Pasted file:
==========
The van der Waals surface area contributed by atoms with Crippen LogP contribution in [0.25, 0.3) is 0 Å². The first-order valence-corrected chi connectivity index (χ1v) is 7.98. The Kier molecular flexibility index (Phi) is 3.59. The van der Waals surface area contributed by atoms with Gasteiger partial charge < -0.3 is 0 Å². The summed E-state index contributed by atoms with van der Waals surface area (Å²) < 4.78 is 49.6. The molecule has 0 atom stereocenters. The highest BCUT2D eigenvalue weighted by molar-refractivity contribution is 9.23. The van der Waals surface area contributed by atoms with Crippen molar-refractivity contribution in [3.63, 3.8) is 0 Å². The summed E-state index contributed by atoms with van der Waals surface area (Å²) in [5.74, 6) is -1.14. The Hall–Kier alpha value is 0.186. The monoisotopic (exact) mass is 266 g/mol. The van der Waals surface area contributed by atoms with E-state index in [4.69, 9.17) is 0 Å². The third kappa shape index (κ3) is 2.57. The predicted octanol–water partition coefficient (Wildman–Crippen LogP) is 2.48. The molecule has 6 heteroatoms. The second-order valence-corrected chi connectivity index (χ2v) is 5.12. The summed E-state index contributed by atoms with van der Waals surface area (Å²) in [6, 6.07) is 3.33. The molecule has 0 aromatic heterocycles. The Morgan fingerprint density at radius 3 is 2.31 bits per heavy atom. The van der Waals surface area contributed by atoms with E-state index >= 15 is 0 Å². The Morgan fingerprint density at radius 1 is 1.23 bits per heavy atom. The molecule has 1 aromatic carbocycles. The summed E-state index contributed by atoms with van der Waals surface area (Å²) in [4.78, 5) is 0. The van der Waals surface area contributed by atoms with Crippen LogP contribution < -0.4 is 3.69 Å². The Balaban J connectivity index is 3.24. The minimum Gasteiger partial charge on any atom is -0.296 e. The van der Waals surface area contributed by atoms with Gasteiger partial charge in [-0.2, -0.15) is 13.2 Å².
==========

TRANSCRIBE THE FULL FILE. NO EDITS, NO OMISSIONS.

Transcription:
The van der Waals surface area contributed by atoms with Crippen LogP contribution in [0.25, 0.3) is 0 Å². The first-order valence-corrected chi connectivity index (χ1v) is 7.98. The Kier molecular flexibility index (Phi) is 3.59. The van der Waals surface area contributed by atoms with Gasteiger partial charge < -0.3 is 0 Å². The summed E-state index contributed by atoms with van der Waals surface area (Å²) < 4.78 is 49.6. The molecule has 0 atom stereocenters. The highest BCUT2D eigenvalue weighted by molar-refractivity contribution is 9.23. The van der Waals surface area contributed by atoms with Crippen molar-refractivity contribution in [3.63, 3.8) is 0 Å². The summed E-state index contributed by atoms with van der Waals surface area (Å²) in [5.74, 6) is -1.14. The Hall–Kier alpha value is 0.186. The monoisotopic (exact) mass is 266 g/mol. The van der Waals surface area contributed by atoms with E-state index in [4.69, 9.17) is 0 Å². The third kappa shape index (κ3) is 2.57. The predicted octanol–water partition coefficient (Wildman–Crippen LogP) is 2.48. The molecule has 6 heteroatoms. The second-order valence-corrected chi connectivity index (χ2v) is 5.12. The summed E-state index contributed by atoms with van der Waals surface area (Å²) in [6, 6.07) is 3.33. The molecule has 0 aromatic heterocycles. The Morgan fingerprint density at radius 3 is 2.31 bits per heavy atom. The van der Waals surface area contributed by atoms with E-state index >= 15 is 0 Å². The Morgan fingerprint density at radius 1 is 1.23 bits per heavy atom. The molecule has 1 aromatic carbocycles. The summed E-state index contributed by atoms with van der Waals surface area (Å²) in [4.78, 5) is 0. The van der Waals surface area contributed by atoms with Crippen LogP contribution < -0.4 is 3.69 Å². The Balaban J connectivity index is 3.24. The minimum Gasteiger partial charge on any atom is -0.296 e. The van der Waals surface area contributed by atoms with Gasteiger partial charge in [-0.2, -0.15) is 13.2 Å².